When I was designing my press, I decided to run the jack upside down. It was more work because I had to add a fluid tank and some piping to allow for that- but it works great. The end of the ram has a guide attached to it to keep it centered between the towers, and the threaded extension became a removable piece. I had some acme rod of the same size and thread as the jack has, so I cut a few pieces on which I can make custom shapes on the 'business' end. I took the nut out of an actuator, and I run the nut onto the threaded part, then insert the extension into the ram and run the nut up snug by hand. That keeps the extension tight to the ram- though it does now transfer the force to the threads in the nut rather than the threads in the ram. But it works and is not an obstruction in the working space. One job I had required me to press inside of a lengthy tube, so in that case the extension piece became fairly long- but at least it made the job possible.

    With the jack upside down, the pump is now operated from the top of the press. I made some linkage to allow easy operation, get rid of the pump handle play, and give a bit more mechanical advantage. Because the linkage is in a fixed position between the columns, I can easily add a foot pedal to it so both hands are free.

    I was well aware of the issue of ram speed, so I opted to go with less than a 20 ton jack. I have a 20 ton on my flat bar bender, and it's slow. I've opened the pressure limit valve many times on the smaller jack- haven't reached that point yet on the 20 ton.

    Still looking at ways to motorize them without spending too dearly.

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  • CPeter
    replied
    The issue with counter weights is that different loads on the table will require different counter weights. This way, I put the work on the table and bring to where ever it wants to be and insert the cross pins and release the tension on the straps and I am good to go.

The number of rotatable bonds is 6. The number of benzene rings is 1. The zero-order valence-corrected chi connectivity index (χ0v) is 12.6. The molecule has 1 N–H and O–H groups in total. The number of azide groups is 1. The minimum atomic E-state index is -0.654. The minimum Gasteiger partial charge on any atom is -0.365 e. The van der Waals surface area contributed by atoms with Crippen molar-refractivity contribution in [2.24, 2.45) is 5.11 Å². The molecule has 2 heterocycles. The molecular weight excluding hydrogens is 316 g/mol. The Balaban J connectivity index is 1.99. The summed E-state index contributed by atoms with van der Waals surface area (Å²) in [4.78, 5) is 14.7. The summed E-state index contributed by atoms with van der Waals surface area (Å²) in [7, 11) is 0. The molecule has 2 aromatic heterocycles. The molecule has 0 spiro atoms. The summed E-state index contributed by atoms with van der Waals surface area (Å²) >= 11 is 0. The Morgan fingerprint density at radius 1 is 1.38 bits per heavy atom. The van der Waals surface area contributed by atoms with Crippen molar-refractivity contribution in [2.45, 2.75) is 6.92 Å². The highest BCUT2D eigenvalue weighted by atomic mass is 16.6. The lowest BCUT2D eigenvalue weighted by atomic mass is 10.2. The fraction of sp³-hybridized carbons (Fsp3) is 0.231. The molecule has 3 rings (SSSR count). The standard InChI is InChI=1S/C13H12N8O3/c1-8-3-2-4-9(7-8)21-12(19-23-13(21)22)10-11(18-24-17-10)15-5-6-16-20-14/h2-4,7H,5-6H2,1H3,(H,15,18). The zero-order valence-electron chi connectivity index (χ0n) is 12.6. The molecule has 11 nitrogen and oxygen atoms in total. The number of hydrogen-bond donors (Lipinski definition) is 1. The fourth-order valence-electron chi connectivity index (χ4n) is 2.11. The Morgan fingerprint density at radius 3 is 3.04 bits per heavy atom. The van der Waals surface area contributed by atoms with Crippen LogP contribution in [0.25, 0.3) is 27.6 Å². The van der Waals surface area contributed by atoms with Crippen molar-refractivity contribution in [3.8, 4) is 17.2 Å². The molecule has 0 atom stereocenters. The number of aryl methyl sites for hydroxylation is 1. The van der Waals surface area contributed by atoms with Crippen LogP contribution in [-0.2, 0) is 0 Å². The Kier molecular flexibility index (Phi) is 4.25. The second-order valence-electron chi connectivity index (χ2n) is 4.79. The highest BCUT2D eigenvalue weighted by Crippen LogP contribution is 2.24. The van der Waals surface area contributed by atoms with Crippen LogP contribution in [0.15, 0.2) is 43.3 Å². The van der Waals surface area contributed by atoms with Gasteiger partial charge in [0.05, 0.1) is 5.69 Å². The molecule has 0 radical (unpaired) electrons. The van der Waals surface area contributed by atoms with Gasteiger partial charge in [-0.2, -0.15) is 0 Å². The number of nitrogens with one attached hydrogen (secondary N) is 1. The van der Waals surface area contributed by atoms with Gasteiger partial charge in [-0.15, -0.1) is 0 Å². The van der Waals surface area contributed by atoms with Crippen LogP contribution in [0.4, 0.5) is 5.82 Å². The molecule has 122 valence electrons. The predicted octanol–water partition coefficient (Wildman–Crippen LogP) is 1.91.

Leave a comment:


  • AntonLargiader
    replied
    I have that same orange press. My plan is similar to yours but with counterweights. One hand should be able to lift or lower the table to the desired level.

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  • CPeter
    replied
    The square threaded ram extension is just as handy. Put the table where you want it, run the ram extension down and a few cranks on the hydraulic Jack and the job is done. No more one million cranks on the jack to get to the work with the ram and moving the table is safe and fast. This should be an option. Would probably ad another $25 to the cost and 20 of that would be profit!
    Peter

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  • I make chips
    replied
    Originally posted by CPeter View Post
    An Update.
    I have added an winch to raise and lower the bed on the press. Been thinking on this for a while and trying to come up with a way to deal with the cable from the winch. Last week, I looked at winches on EBAY and saw some that had a strap instead of cable and came up with a new plan. I ordered up the winch, $20 delivered! First job was to cut the strap and instead of one lead from the winch have two. I have an industrial sewing machine for leather, so joining the two together was no problem. I then made two rollers to guide the strap over the top of to columns.To attach to the bed I made up some extensions and put a ½" cross bar through them. I got everything in place except the winch was only clamped so I could adjust it to even out the straps if I needed to, and I did need to make and final adjustment. I sewed loops at the end of the straps, got the the table level, ran it up and down a few time and then bolted it in place. It works great!


    Peter
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    That sir is uber slick! I trust we'll see a post in a few months where you motorized it.

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  • wdtom44
    replied
    Yes, I too like the strap/winch setup, that is after I finally saw how the strap was routed to both sides of the press. Is the winch over kill though? would a "direct drive" winch drum do it maybe?

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  • The Metal Butcher
    replied
    That strap design looks great! That should become the defacto-press lift.

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  • Tundra Twin Track
    replied
    Nice job on Acme Thread&Handwheel,Straps look good also Great Ideas!